Math Shifts Greater focus on fewer topics K – 2 Concepts, skills, problem solving related to addition/subtraction 3 – 5 Concepts, skill, problem solving related to multiplication and and division of whole numbers and fractions 6 Concepts, skills, ratios, relationships of early algebraic expressions and equations Linking topics/thinking across grade levels Rigorous pursuit of conceptual understandings, procedural skills, application
“Doing” Math Conceptual Understanding Computation and Procedural Skills Problem Solving
Common Core Lesson https://www.teachingchannel.org/videos/teac hing-about-textual-evidence https://www.teachingchannel.org/videos/teac hing-about-textual-evidence
Binder overview – Year divided into 10 Units – Units have 3 cycles 1 cycle can be 1 week – Same standard taught in each cycle; however, depth of standard deepens throughout the unit – Units focus changes between Reading for Literature and Reading for Information Units 1, 3, 5, 7, 9 are RL Units 2, 4, 6, 8, 10 are RI – Writing Prompts for each Cycle Rotate between Informative, Narrative, and Argument/Persuasive – Summative Assessment after each Unit
Scope and sequence Determined standards taught within a specific Unit and Cycle Created measurable objectives for each standard Determined which measurable objectives will be taught in a specific Unit and Cycle Developed a guideline for choosing resources within each unit that will address the standards
Overview of Scope and Sequence Standard Identification: 6.RL.1 – 6 = Grade Level – RL = Reading for Literature – 1 = the standard number under Reading for Literature Objective Identification: 6.RL.1.2 – 6 = Grade Level – RL = Reading for Literature – 1 = the standard number under Reading for Literature – 2 = the objective number assigned to the standard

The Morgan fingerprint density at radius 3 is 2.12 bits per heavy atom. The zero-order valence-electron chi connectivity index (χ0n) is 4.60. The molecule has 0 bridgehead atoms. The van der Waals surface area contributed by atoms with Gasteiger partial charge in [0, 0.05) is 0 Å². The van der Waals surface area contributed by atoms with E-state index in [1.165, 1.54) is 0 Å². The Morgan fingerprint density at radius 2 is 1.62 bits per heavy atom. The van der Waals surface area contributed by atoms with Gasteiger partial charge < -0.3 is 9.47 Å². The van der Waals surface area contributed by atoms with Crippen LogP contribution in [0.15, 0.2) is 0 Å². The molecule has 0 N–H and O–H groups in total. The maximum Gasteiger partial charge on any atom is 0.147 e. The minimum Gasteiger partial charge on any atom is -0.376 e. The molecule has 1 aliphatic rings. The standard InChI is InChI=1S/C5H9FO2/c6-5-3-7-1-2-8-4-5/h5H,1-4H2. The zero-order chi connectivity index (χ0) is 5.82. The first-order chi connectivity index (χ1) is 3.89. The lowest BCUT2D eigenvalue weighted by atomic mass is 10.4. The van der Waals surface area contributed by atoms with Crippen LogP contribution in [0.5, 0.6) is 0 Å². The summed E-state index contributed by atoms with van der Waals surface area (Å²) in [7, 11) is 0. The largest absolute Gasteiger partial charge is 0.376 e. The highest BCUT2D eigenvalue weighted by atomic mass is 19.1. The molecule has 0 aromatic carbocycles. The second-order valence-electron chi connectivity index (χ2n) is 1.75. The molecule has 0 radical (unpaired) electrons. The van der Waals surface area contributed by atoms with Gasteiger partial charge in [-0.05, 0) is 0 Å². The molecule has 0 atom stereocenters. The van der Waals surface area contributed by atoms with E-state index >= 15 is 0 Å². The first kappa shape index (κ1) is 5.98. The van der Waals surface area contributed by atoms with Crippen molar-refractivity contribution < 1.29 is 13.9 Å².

PBVUSD Binder Team Work Standard Objectives – Assigned objectives to specific days within a cycle – Created student outcomes for specific objectives Resource Development – Identified text and other resources that could be used to teach the objective – Developed a series of weekly text based writing prompts Rotate between Informative, Argumentative, and Narrative
Binder team work End Result – Scope and Sequence – Standards with Measure Objectives – 10 Unit Plan with 3 Cycles – Weekly Text Based Writing Prompts – Daily Lesson Guides Objectives Student Outcomes Daily Resource Guide
DOK Levels and Examples Level 1: Recall and Reproduction Use a dictionary to find the meaning of words Provide a routine procedure such as measuring length Describe physical features of a place Level 2: Skills and Concepts (greater depth of understanding is required to be able to explain how or why a concepts works) Compare desert and tropical environments Identify and summarize the major events, solutions, conflicts in literary text Organize, represent and interpret data Level 1 and 2 questions generally have a wrong or right answer.
Level 3: Conceptual and Strategic Thinking Analyze and describe the characteristics of various types of literature Create an open sort and define the rule and explain Solve non-routine problems Level 4:Extended Thinking Analyzing author’s craft (e.g. style, bias, literary techniques) Conduct an investigation, from specifying a problem to designing and carrying out an experiment, to analyzing data and forming conclusions Write and produce an original play Levels 3 and 4 can have multiple steps, more than one possible answer and can be done more than one way.
Depth Of Knowledge Activity Read passage Label questions with the DOK level Discuss with a partner why you selected the particular level (key words, type of task…) 5 23 1 40